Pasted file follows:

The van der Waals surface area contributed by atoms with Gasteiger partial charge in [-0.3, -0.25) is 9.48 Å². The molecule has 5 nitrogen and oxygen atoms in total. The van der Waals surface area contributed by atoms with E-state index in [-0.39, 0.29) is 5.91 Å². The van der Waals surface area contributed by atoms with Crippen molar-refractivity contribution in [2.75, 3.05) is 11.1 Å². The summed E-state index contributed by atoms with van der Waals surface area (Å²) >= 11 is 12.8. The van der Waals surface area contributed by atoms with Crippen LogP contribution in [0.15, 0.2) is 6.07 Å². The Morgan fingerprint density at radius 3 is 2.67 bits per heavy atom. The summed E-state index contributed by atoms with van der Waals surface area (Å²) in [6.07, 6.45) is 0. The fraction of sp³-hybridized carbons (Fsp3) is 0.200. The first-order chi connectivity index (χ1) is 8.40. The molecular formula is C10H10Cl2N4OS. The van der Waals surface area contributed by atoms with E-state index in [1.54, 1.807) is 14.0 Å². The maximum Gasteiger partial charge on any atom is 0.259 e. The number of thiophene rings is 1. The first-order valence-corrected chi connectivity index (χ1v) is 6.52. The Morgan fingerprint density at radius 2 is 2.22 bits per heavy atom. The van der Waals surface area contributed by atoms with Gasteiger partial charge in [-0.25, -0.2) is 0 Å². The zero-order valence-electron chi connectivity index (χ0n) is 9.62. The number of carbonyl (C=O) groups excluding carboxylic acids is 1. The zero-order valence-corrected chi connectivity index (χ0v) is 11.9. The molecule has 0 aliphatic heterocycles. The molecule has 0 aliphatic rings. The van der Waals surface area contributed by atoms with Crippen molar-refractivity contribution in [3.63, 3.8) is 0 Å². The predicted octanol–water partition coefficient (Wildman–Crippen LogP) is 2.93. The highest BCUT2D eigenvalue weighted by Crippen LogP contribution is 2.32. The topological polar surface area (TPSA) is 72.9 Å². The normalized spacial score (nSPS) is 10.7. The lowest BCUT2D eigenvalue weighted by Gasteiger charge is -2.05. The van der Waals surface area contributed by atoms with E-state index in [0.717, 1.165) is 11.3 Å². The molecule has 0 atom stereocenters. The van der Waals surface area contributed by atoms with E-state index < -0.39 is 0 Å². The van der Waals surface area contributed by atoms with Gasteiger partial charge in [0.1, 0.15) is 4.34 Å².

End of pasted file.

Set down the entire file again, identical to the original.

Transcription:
The van der Waals surface area contributed by atoms with Gasteiger partial charge in [-0.3, -0.25) is 9.48 Å². The molecule has 5 nitrogen and oxygen atoms in total. The van der Waals surface area contributed by atoms with E-state index in [-0.39, 0.29) is 5.91 Å². The van der Waals surface area contributed by atoms with Crippen molar-refractivity contribution in [2.75, 3.05) is 11.1 Å². The summed E-state index contributed by atoms with van der Waals surface area (Å²) >= 11 is 12.8. The van der Waals surface area contributed by atoms with Crippen LogP contribution in [0.15, 0.2) is 6.07 Å². The Morgan fingerprint density at radius 3 is 2.67 bits per heavy atom. The summed E-state index contributed by atoms with van der Waals surface area (Å²) in [6.07, 6.45) is 0. The fraction of sp³-hybridized carbons (Fsp3) is 0.200. The first-order chi connectivity index (χ1) is 8.40. The molecular formula is C10H10Cl2N4OS. The van der Waals surface area contributed by atoms with E-state index in [1.54, 1.807) is 14.0 Å². The maximum Gasteiger partial charge on any atom is 0.259 e. The number of thiophene rings is 1. The first-order valence-corrected chi connectivity index (χ1v) is 6.52. The Morgan fingerprint density at radius 2 is 2.22 bits per heavy atom. The van der Waals surface area contributed by atoms with Gasteiger partial charge in [-0.25, -0.2) is 0 Å². The zero-order valence-electron chi connectivity index (χ0n) is 9.62. The number of carbonyl (C=O) groups excluding carboxylic acids is 1. The zero-order valence-corrected chi connectivity index (χ0v) is 11.9. The molecule has 0 aliphatic heterocycles. The molecule has 0 aliphatic rings. The van der Waals surface area contributed by atoms with Crippen molar-refractivity contribution in [3.63, 3.8) is 0 Å². The predicted octanol–water partition coefficient (Wildman–Crippen LogP) is 2.93. The highest BCUT2D eigenvalue weighted by Crippen LogP contribution is 2.32. The topological polar surface area (TPSA) is 72.9 Å². The normalized spacial score (nSPS) is 10.7. The lowest BCUT2D eigenvalue weighted by Gasteiger charge is -2.05. The van der Waals surface area contributed by atoms with E-state index in [0.717, 1.165) is 11.3 Å². The molecule has 0 atom stereocenters. The van der Waals surface area contributed by atoms with E-state index < -0.39 is 0 Å². The van der Waals surface area contributed by atoms with Gasteiger partial charge in [0.1, 0.15) is 4.34 Å².